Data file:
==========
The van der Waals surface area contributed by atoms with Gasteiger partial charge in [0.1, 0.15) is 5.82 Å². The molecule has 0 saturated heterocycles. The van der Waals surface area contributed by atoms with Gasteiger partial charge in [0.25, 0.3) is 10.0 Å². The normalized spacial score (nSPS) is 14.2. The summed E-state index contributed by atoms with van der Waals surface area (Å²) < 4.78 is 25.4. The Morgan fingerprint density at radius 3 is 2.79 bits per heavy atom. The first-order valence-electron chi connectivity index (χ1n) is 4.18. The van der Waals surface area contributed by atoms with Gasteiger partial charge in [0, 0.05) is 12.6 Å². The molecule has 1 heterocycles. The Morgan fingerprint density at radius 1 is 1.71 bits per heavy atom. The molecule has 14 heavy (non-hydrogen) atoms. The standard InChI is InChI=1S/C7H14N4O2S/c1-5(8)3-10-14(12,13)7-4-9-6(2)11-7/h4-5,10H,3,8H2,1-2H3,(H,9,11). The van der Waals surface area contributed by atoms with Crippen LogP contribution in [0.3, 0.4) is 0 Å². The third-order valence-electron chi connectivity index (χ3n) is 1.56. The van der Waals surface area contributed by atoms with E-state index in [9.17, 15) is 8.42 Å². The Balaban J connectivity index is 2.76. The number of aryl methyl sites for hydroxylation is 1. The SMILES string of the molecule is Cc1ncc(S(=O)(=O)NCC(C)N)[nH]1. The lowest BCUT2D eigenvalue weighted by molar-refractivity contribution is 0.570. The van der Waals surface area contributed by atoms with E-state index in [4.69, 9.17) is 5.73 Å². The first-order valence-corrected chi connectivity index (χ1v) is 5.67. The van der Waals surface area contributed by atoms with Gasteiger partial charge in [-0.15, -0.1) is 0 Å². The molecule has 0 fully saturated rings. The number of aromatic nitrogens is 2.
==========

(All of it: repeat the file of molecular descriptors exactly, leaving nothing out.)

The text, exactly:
The van der Waals surface area contributed by atoms with Gasteiger partial charge in [0.1, 0.15) is 5.82 Å². The molecule has 0 saturated heterocycles. The van der Waals surface area contributed by atoms with Gasteiger partial charge in [0.25, 0.3) is 10.0 Å². The normalized spacial score (nSPS) is 14.2. The summed E-state index contributed by atoms with van der Waals surface area (Å²) < 4.78 is 25.4. The Morgan fingerprint density at radius 3 is 2.79 bits per heavy atom. The first-order valence-electron chi connectivity index (χ1n) is 4.18. The van der Waals surface area contributed by atoms with Gasteiger partial charge in [0, 0.05) is 12.6 Å². The molecule has 1 heterocycles. The Morgan fingerprint density at radius 1 is 1.71 bits per heavy atom. The molecule has 14 heavy (non-hydrogen) atoms. The standard InChI is InChI=1S/C7H14N4O2S/c1-5(8)3-10-14(12,13)7-4-9-6(2)11-7/h4-5,10H,3,8H2,1-2H3,(H,9,11). The van der Waals surface area contributed by atoms with Crippen LogP contribution in [0.3, 0.4) is 0 Å². The third-order valence-electron chi connectivity index (χ3n) is 1.56. The van der Waals surface area contributed by atoms with E-state index in [9.17, 15) is 8.42 Å². The Balaban J connectivity index is 2.76. The number of aryl methyl sites for hydroxylation is 1. The SMILES string of the molecule is Cc1ncc(S(=O)(=O)NCC(C)N)[nH]1. The lowest BCUT2D eigenvalue weighted by molar-refractivity contribution is 0.570. The van der Waals surface area contributed by atoms with E-state index in [4.69, 9.17) is 5.73 Å². The first-order valence-corrected chi connectivity index (χ1v) is 5.67. The van der Waals surface area contributed by atoms with Gasteiger partial charge in [-0.15, -0.1) is 0 Å². The molecule has 0 fully saturated rings. The number of aromatic nitrogens is 2.